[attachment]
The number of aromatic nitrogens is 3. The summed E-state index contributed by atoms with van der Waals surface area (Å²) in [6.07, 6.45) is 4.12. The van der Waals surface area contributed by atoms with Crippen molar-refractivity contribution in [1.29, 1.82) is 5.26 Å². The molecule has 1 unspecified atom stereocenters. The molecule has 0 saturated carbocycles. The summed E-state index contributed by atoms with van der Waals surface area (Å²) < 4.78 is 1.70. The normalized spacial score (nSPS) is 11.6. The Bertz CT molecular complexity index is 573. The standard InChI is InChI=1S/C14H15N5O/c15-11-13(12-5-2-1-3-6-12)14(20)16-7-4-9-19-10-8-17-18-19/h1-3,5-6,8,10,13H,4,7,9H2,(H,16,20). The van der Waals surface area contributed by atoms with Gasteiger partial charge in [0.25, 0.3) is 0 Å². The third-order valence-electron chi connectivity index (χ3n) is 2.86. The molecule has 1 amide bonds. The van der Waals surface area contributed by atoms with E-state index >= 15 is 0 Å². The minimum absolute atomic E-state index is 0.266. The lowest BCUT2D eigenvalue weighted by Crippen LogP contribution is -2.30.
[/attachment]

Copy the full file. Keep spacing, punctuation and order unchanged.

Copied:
The number of aromatic nitrogens is 3. The summed E-state index contributed by atoms with van der Waals surface area (Å²) in [6.07, 6.45) is 4.12. The van der Waals surface area contributed by atoms with Crippen molar-refractivity contribution in [1.29, 1.82) is 5.26 Å². The molecule has 1 unspecified atom stereocenters. The molecule has 0 saturated carbocycles. The summed E-state index contributed by atoms with van der Waals surface area (Å²) < 4.78 is 1.70. The normalized spacial score (nSPS) is 11.6. The Bertz CT molecular complexity index is 573. The standard InChI is InChI=1S/C14H15N5O/c15-11-13(12-5-2-1-3-6-12)14(20)16-7-4-9-19-10-8-17-18-19/h1-3,5-6,8,10,13H,4,7,9H2,(H,16,20). The van der Waals surface area contributed by atoms with Gasteiger partial charge in [0.25, 0.3) is 0 Å². The third-order valence-electron chi connectivity index (χ3n) is 2.86. The molecule has 1 amide bonds. The van der Waals surface area contributed by atoms with E-state index >= 15 is 0 Å². The minimum absolute atomic E-state index is 0.266. The lowest BCUT2D eigenvalue weighted by Crippen LogP contribution is -2.30.